Some people hate them enough to do three right turns, or 3 left turns in Melbourne. I guess that’s the reason right there, just not a good one.

    • Robert Wightman May 16, 2017 at 6:19 pm #

      Our roads are, in general, much narrower, 20 m including traffic lanes and sidewalks, than Melbourne’s and there is no place for a car to wait for the hook turn,

  5. Jacob Mason May 15, 2017 at 9:58 am #

    While the concept is good, the illustration makes me think that better communication and design is needed for drivers to do what the plan aims for them to do. As designed, I foresee a lot of driver just going straight through, which is what happens a lot on Market Street in SF. Make the center through lanes at intersections some sort of rumble material that is very hard to drive a car over, and make the smooth asphalt divert people to the forced turn lane. Otherwise, this will be routinely ignored.

    In short, make following the law obvious and make breaking the law challenging.

    • Kevin Love May 15, 2017 at 12:34 pm #

      A similar concept was previously tried on King Street. Surprise, surprise, car drivers openly defied the law.

      Also not-so-surprising was that the Toronto police declared that enforcing the law was not their “priority.” So it failed. Steel and concrete is the way of enforcing this law.

      Toronto police have a bad reputation for not enforcing the law when it comes to car drivers. For example, Toronto’s Public Health Department has determined that motor vehicle operators poison and kill 280 people in Toronto every year. See:

      Needless to say, the Criminal Code of Canada does not approve of poisoning and killing people. Yet the Toronto police does not enforce the law in the face of these violent and dangerous criminals. Pity the dead.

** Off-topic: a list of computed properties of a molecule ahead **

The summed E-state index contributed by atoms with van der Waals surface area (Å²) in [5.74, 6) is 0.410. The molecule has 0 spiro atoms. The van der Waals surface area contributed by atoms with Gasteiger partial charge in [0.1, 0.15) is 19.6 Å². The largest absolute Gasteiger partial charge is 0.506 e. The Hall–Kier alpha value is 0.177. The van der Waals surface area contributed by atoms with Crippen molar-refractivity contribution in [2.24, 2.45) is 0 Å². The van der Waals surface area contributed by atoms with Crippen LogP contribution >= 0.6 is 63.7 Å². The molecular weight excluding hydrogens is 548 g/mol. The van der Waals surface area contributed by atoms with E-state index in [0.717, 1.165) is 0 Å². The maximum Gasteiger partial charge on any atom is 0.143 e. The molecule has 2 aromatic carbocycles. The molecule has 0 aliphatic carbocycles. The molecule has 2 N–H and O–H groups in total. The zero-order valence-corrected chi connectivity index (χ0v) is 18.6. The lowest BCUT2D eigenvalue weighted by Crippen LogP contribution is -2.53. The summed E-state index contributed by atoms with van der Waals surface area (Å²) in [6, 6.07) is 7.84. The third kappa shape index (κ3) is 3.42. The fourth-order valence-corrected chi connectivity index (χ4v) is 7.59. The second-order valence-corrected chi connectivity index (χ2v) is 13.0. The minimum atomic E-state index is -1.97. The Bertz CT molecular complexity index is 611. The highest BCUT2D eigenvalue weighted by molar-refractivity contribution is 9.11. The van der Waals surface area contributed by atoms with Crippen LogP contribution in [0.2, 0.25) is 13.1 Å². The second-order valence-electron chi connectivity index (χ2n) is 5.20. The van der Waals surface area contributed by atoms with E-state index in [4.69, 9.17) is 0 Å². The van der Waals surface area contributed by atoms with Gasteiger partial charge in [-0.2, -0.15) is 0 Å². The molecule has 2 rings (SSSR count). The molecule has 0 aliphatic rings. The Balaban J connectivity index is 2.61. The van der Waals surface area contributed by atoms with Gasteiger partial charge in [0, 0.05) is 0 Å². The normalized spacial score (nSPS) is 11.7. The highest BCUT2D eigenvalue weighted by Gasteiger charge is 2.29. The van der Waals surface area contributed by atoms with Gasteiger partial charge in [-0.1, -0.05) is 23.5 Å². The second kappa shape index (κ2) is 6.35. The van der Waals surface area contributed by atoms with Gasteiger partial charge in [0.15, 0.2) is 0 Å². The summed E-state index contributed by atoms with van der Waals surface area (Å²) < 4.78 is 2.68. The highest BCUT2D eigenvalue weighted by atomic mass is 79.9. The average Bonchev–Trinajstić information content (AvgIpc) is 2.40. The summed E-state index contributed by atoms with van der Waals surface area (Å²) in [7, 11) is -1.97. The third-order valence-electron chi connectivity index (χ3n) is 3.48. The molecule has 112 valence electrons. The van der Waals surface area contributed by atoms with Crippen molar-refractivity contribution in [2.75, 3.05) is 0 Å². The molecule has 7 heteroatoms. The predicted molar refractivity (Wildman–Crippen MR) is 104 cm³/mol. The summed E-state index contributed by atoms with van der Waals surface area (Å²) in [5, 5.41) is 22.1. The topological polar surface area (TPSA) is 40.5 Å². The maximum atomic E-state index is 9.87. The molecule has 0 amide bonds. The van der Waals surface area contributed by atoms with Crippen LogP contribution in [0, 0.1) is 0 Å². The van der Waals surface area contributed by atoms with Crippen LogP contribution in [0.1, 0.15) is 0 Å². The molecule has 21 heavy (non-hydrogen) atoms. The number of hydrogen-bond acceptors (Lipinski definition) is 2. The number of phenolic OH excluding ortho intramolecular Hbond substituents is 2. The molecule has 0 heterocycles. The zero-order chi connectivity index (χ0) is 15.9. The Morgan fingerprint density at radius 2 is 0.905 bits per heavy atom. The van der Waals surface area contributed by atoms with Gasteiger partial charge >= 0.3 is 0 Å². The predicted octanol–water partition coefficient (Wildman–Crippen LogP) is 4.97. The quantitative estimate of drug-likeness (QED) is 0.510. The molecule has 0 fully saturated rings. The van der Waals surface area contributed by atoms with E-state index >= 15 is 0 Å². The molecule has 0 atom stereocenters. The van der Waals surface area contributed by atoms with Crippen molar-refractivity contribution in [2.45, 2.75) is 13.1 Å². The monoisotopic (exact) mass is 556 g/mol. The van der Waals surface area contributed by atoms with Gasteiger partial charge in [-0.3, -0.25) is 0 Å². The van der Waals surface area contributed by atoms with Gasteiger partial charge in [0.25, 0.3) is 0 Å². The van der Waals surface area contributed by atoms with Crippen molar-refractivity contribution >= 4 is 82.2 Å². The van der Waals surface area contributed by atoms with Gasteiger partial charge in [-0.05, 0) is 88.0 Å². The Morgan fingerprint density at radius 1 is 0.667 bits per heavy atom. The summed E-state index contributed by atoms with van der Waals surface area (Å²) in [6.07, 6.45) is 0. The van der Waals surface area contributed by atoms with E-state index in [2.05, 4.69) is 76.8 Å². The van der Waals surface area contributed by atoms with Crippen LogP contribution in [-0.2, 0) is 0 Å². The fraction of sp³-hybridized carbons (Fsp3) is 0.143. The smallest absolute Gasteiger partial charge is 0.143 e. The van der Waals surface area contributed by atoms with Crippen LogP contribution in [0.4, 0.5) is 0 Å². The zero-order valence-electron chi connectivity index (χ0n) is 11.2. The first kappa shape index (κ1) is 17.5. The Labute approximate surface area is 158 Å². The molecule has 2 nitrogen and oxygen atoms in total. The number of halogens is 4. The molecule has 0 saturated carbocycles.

• Dave May 16, 2017 at 11:58 am #

      Or simply install cameras to catch people driving straight through and let the tickets teach drivers to obey the law. (I never understand why we don’t use technology to stop individuals from doing things that are both against the law and detrimental to the public good at large.)

  6. David M May 16, 2017 at 10:00 am #

    Glad to see this and hope Council follows through with it. you are not entirely correct that only the US is building streetcars in mixed used environments. Manchester, England has built a system with some sections seeing trams in mixed traffic. And a new line to Trafford Park will be similar. You are correct that none are being built in Canada. Personally, I don’t see the point of spending money to build lines in mixed traffic, when I bus can carry the same number of people and can move around obstructions (even trolley buses can do that).

  7. Suzanne May 16, 2017 at 10:21 am #

    If only the people holding our (Tucson; yes, in mixed traffic) streetcar passengers hostage were even IN their cars! The frequent hangups for improperly parked vehicles along the route are more than maddening.

    • ChrisC May 21, 2017 at 12:16 am #

      Is the Tucson streetcar running curbside? Toronto’s streetcars run in the centre lanes.

  8. Gag Ha;frunt May 20, 2017 at 2:06 am #

    Not about Toronto, but about the “right to move”:

    NHK World television has a series about Japanese railways called Japan Railway Journal. The May 11th episode, watchable online until May 25th, is about the Toden Arakawa line, the last surviving part of Tokyo’s tram network.

    The presenter says that most of the network was closed from 1967 onwards because road traffic was increasing and “the Toden network became one of the main reasons for traffic congestion” (i.e the trams *caused* congestion). He then goes on to say that the Arakawa line survived because most of the route was on its own right of way and so “its impact on traffic congestion was less of an issue”.

    BTW, can HTML be used in comments here?)